1. This is so brave, but so exciting! I am a newbie sewer so this seems mammoth – I am still waiting for my diamond but I would love to sew my wedding dress but not sure I wouldn’t get too stressed! I love how different each of the images above are! Can’t wait to keep up with your journey! Enjoy it all

    1. Thanks, Kristy! Yesss, it’s super exciting yet terrifying! I like your blog, love the cost summeries 🙂

      1. Thanks Charlie, I think its an interesting part of how/why we sew, everyone assumes its a cheap way of making clothes but its not, then again it is cheaper than tailored clothes 🙂

    1. Wow! That’s a lot of responsibility to take and I would find it even more terrifying! Well done you 🙂

  2. How exciting!! I am in the middle of umming and ahhing over whether I’ll make my wedding dress – I’ve decided that once we choose a venue and date I’ll see if it’s realistic for me to do my own.
    Can’t wait to see how you get on – good luck!

  3. I made mine last year, best decision ever. Enjoy the process, give yourself a lot of time. And also, there will be mistakes and shortcuts, but don’t worry, I still had raw seams inside my dress at the end, but it didn’t matter

    1. Thanks for the advice. It’s always lovely to hear when someone made their own without any regrets 😉

  4. Exactly 46 years ago I got married in the most beautiful gown. My maid of honor helped me cut it and I sewed it all by myself. I was never sorry to have done it and I would still have it if it hadn’t perished in a fire.

  5. Amazing, how exciting! Can’t wait to see how you get on… And huge congratulations too!

    For my wedding dress, I had it sewn by a proper seamstress (I am definitely not up to that level!) following an original 1940s dress. But then obviously altering for me. I loved it so much. Knowing it was a complete unique was great and, much though I would have loved a vintage dress, it was much better that it actually fit me properly, ha ha. I’m sure everyone was waaaaay smaller in the ’40s…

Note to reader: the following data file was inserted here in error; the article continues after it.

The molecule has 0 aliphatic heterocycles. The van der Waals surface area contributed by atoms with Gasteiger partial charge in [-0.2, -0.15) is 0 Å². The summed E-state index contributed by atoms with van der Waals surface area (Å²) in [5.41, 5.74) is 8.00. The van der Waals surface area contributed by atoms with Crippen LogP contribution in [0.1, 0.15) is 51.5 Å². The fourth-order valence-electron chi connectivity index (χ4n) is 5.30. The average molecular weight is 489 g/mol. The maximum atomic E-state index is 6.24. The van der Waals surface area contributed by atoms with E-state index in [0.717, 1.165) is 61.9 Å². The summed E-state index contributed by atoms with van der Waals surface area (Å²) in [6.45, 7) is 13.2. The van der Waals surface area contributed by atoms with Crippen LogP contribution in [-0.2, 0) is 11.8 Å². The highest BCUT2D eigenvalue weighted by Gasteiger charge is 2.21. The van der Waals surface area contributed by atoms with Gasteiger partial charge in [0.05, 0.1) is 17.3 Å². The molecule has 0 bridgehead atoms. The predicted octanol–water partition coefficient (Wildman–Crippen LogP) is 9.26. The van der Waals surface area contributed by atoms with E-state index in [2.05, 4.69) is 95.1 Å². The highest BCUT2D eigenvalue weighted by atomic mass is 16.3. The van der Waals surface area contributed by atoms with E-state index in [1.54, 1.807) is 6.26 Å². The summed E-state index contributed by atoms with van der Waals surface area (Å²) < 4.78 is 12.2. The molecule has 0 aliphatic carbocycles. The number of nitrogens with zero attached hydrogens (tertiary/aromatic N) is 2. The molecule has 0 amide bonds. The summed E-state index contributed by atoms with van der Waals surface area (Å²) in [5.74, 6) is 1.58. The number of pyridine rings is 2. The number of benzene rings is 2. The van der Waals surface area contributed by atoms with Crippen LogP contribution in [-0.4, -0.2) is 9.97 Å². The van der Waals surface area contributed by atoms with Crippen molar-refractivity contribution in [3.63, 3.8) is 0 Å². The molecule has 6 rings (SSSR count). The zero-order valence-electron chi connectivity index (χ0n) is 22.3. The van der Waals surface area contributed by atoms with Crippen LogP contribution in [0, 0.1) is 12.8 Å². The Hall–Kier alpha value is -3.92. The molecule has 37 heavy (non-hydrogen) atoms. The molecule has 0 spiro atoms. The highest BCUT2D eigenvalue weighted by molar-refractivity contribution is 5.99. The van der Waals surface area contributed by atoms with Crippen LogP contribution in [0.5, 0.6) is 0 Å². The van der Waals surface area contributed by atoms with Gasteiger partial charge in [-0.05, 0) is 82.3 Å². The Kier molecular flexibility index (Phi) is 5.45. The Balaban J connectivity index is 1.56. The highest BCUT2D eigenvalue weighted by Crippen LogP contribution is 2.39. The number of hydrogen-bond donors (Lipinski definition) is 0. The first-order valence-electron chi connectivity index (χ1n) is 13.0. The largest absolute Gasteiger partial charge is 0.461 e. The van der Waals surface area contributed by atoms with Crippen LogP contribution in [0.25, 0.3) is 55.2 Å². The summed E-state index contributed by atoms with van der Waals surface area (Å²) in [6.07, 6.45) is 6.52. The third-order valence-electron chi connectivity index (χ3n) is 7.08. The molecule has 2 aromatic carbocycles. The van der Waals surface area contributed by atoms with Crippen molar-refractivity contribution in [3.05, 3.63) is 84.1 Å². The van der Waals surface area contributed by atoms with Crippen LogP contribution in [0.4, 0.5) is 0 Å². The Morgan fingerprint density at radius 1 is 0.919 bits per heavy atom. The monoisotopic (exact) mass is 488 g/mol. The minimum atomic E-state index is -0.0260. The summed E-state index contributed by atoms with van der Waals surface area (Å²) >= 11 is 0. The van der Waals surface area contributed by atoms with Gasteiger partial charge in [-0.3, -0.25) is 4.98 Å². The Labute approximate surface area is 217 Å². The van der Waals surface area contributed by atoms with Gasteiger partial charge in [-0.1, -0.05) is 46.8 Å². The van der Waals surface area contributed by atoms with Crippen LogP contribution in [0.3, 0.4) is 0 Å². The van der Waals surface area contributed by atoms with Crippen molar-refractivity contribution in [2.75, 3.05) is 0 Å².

1. Thanks 🙂 Yours really sounds amazing, I would love to see a pic! Is it up somewhere on your blog? x

  6. Ah congratulations! It’s a great adventure, and you won’t regret it.

    I made mine 3 years ago, when I was quite a novice sewer. It took me 10 months but it was an enjoyable process, and I loved learning all the couture techniques so quickly. Anyway here is a link to the finished product, which also links to many in-progress posts in case any would be helpful:

    1. Ohh, I love yours! Absolutely stunning! I can’t believe you were a novice doing this. Thanks for the link!!

  7. Thanks again for holding my hand Charlie! It’s a pity I’m not in the country to hold yours, but if you should ever be in a sewing crisis just give me a call 🙂 But I doubt you will as you are much more determined and confident. I love your design ideas and especially the fact that you and the Mr chose the dress together. My husband 🙂 helped me a lot with the fitting and I wouldn’t have been able to sew the dress without him. So I’m looking forward to see little sneak peaks of your construction and fabric choice 🙂

  8. When I got married I wasn’t quite up to sewing my own dress yet! Just didn’t have the skills at that time. Now, almost 40 years later, I’ve sewn all 3 of my daughters, several nieces, and a whole lot of other wedding dresses for others. Like around 40 or so, not counting alterations for others also.
    At first you have to think of it as just another dress…. albeit a very fancy one at that. Don’t let it overwhelm you…. you will be your own worst critic! Soooo, make it so it makes you happy! If you don’t want to make it exactly how it is in the pattern…. don’t! Years ago I used to work at a fabric store, people would come in and tell me what they were working on and then say…. what if I make a mistake? With a straight face, I would tell them; well I guess that means the Sewing Police will come knock on your door and haul you away!! If you make a mistake, fix it, work around it…. as Whatshisface from Project Runway always says…. Make It Work! Oh, and one more thing…. enjoy the process, you are getting married, he will look at the dress and then into your eyes and as long as he loves you and you love him…. that’s all that matters!

  9. Oh Charlie, herzlichen Glückwunsch! Bin leider gerade erst auf den Post gestoßen, als ich meinen Feed bei Bloglovin mal sortiert habe. Ich freue mich sehr für dich. Und ein tolles Projekt, was du da jetzt vor dir hast! Viel Spaß dabei.

  10. I made my daughters dress at her insistence, I’d much rather have bought her one, it was such a big responsibility. But it was fun in the end even though figuring out how to get a full lace strapless gown with a huge train to stay up on her frame was a logistic nightmare, we finally pulled it off. It was so heavy! Congratulations!